Pharma Strategy Blog

Commentary on Pharma & Biotech Oncology / Hematology New Product Development


The rising costs of health care have left many families facing huge bills if they do not have medical insurance. Often, people lose their jobs and have to make harsh choices about what they can afford to pay for; rent, utilities and food will often have a higher priority than medical insurance, as this article in the Clarion Ledger clearly showed. 

That's fine if you or a family member doesn't get sick with cancer or need ER care for a major accident, for example, but if you do then be warned paying for treatment as an individual may cost you significantly more than if you had the expensive insurance because the plans negotiate the best prices based on large volume discounts. 

My own small business health plan costs almost as much as the mortgage payments, which is a shocking amount; not everyone can afford to pay that.  In a society that claims to offer one of the best health care systems in the world, it essentially creates a two-tier system – those that can afford it and those that can't.  Forty to 50 million Americans don't have health insurance, putting their own health at risk and increasing the tax burden on those that do.  In the recent Presidential debates, the issue of whether basic health care is a right or a responsibility came up.  Either way, the system is broke and badly needs fixing.

The National Brain Tumor Foundation issued a white paper last year entitled 'No one can afford a brain tumor' and looks at the financial impact on patients and their families.  This is a useful document and easily apply to any type of cancer.

Treatment for common cancers such as breast and colorectal tumours can set you back $100-250K with multiple treatments.  The NY Times reported on the spiralling costs of chemotherapy and new targeted tretaments for cancer in 2005.  The cost is now more than many people in the US pay for a house and if you don't have coverage you have stark choices – risk going bankrupt, pay up or decline treatment.  What kind of humane society is that?  In these tough economic times, it may not be your fault if you get made redundant.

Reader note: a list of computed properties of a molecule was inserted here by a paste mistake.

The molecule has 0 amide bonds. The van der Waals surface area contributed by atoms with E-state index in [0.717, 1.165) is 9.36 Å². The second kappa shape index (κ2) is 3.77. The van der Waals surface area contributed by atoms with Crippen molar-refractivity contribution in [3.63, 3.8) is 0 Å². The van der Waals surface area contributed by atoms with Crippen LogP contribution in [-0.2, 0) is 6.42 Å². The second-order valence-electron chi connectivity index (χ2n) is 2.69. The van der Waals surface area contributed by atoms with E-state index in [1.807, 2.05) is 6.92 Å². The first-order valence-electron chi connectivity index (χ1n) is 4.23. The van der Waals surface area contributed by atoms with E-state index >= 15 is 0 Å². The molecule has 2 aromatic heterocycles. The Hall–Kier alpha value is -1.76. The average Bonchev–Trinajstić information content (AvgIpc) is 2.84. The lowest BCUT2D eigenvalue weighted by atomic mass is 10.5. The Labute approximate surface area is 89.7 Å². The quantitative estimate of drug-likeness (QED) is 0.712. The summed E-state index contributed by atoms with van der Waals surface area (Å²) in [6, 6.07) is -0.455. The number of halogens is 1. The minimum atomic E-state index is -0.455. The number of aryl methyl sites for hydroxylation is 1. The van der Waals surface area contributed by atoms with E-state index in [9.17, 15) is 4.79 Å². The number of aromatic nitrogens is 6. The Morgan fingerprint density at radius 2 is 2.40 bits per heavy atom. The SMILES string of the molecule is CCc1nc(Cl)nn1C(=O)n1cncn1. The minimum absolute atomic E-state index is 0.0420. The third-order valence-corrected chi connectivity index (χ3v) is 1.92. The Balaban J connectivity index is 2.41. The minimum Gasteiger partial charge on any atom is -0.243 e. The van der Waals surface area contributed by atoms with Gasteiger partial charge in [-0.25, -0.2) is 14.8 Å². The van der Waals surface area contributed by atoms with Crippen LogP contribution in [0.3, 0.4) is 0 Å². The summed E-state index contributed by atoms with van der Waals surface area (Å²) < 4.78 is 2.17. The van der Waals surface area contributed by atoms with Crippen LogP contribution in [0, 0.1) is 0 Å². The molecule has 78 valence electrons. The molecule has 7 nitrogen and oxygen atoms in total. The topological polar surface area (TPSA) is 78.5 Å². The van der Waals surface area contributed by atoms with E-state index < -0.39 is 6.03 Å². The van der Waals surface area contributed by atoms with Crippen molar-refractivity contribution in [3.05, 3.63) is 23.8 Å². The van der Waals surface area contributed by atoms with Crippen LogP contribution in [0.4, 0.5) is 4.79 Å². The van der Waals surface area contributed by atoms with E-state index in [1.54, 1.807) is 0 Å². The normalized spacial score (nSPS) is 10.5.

My conclusion?  If you don't have health care coverage in the US and get cancer, it will potentially wipe you out.  No one wants to have their precious savings and house lost to save a life.  That's unconscionable in this day and age.  


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4 Responses to “Blog Action Day – can getting cancer make you poor?”

  1. Ann Godridge

    Here in the UK, there is some fear that we will effectively get a two tier health care system, if those people who can afford it are allowed to top up and buy the more expensive drugs that aren’t approved by NICE.
    At the same time we have a perception that in the US, at least for the middle classes, you get better and more up to date health care.
    Thanks for putting it into perspective – somehow NICE seems to be doing quite a good job dealing with difficult decisions.

  2. Sarah Arrow

    Great article Sally, and like Ann says it really puts things into perspective.
    I had a relative who lived in Florida, he had a small amount of insurance and then he had to have a pacemaker fitted. At the age of 70 he incurred a £270k debt.
    He had to sell everything, and then he moved back to Scotland.

  3. Ida Horner

    growing up in Uganda I saw so many people die of “open wounds” and we did not connect that to skin cancer! And of course these people ahd no money to go and seek proper medical care

  4. Sally

    Ladies, thank you for all of your comments.
    Ann, in many ways the NHS is already a two tier system because it has the postal code lottery. If the local PAC doesn’t have a new cancer drug on formulary despite approval from the EMEA and NICE, then patients will be denied access. Thus someone in Sunderland could be treated differently from someone in Brighton. Right or wrong, there has to be some way of managing limited resources more fairly.
    Sarah, stories like that make me cry, they really do. Health care should be a right in western civilisation.
    Ida, good point indeed. The challenge is not only one of payment but also of education.

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